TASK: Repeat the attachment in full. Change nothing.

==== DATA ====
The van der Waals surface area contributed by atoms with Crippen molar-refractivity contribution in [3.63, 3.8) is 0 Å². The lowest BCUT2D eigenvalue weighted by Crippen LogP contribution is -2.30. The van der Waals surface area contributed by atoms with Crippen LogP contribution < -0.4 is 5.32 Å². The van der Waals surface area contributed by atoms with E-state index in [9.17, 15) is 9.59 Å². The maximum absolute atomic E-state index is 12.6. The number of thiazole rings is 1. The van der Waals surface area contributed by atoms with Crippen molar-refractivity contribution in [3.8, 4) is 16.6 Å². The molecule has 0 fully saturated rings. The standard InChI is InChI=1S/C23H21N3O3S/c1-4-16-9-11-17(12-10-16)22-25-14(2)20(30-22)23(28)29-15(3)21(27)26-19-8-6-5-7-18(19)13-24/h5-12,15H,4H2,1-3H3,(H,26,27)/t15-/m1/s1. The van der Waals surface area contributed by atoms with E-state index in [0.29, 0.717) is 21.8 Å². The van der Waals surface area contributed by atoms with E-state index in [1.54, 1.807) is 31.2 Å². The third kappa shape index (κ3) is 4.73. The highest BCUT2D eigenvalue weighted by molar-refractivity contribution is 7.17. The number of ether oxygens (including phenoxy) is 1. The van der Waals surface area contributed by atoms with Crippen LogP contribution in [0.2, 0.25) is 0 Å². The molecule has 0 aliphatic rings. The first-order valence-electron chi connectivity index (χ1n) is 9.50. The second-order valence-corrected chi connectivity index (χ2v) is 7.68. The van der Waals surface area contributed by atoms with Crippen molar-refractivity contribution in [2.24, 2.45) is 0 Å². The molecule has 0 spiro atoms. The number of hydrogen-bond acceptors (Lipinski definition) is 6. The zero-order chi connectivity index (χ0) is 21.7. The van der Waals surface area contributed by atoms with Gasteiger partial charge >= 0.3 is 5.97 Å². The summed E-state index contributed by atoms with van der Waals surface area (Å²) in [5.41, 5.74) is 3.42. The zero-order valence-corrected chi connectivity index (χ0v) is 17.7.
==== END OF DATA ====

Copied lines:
The van der Waals surface area contributed by atoms with Crippen molar-refractivity contribution in [3.63, 3.8) is 0 Å². The lowest BCUT2D eigenvalue weighted by Crippen LogP contribution is -2.30. The van der Waals surface area contributed by atoms with Crippen LogP contribution < -0.4 is 5.32 Å². The van der Waals surface area contributed by atoms with E-state index in [9.17, 15) is 9.59 Å². The maximum absolute atomic E-state index is 12.6. The number of thiazole rings is 1. The van der Waals surface area contributed by atoms with Crippen molar-refractivity contribution in [3.8, 4) is 16.6 Å². The molecule has 0 fully saturated rings. The standard InChI is InChI=1S/C23H21N3O3S/c1-4-16-9-11-17(12-10-16)22-25-14(2)20(30-22)23(28)29-15(3)21(27)26-19-8-6-5-7-18(19)13-24/h5-12,15H,4H2,1-3H3,(H,26,27)/t15-/m1/s1. The van der Waals surface area contributed by atoms with E-state index in [0.29, 0.717) is 21.8 Å². The van der Waals surface area contributed by atoms with E-state index in [1.54, 1.807) is 31.2 Å². The third kappa shape index (κ3) is 4.73. The highest BCUT2D eigenvalue weighted by molar-refractivity contribution is 7.17. The number of ether oxygens (including phenoxy) is 1. The van der Waals surface area contributed by atoms with Crippen LogP contribution in [0.2, 0.25) is 0 Å². The molecule has 0 aliphatic rings. The first-order valence-electron chi connectivity index (χ1n) is 9.50. The second-order valence-corrected chi connectivity index (χ2v) is 7.68. The van der Waals surface area contributed by atoms with Crippen molar-refractivity contribution in [2.24, 2.45) is 0 Å². The molecule has 0 spiro atoms. The number of hydrogen-bond acceptors (Lipinski definition) is 6. The zero-order chi connectivity index (χ0) is 21.7. The van der Waals surface area contributed by atoms with Gasteiger partial charge >= 0.3 is 5.97 Å². The summed E-state index contributed by atoms with van der Waals surface area (Å²) in [5.41, 5.74) is 3.42. The zero-order valence-corrected chi connectivity index (χ0v) is 17.7.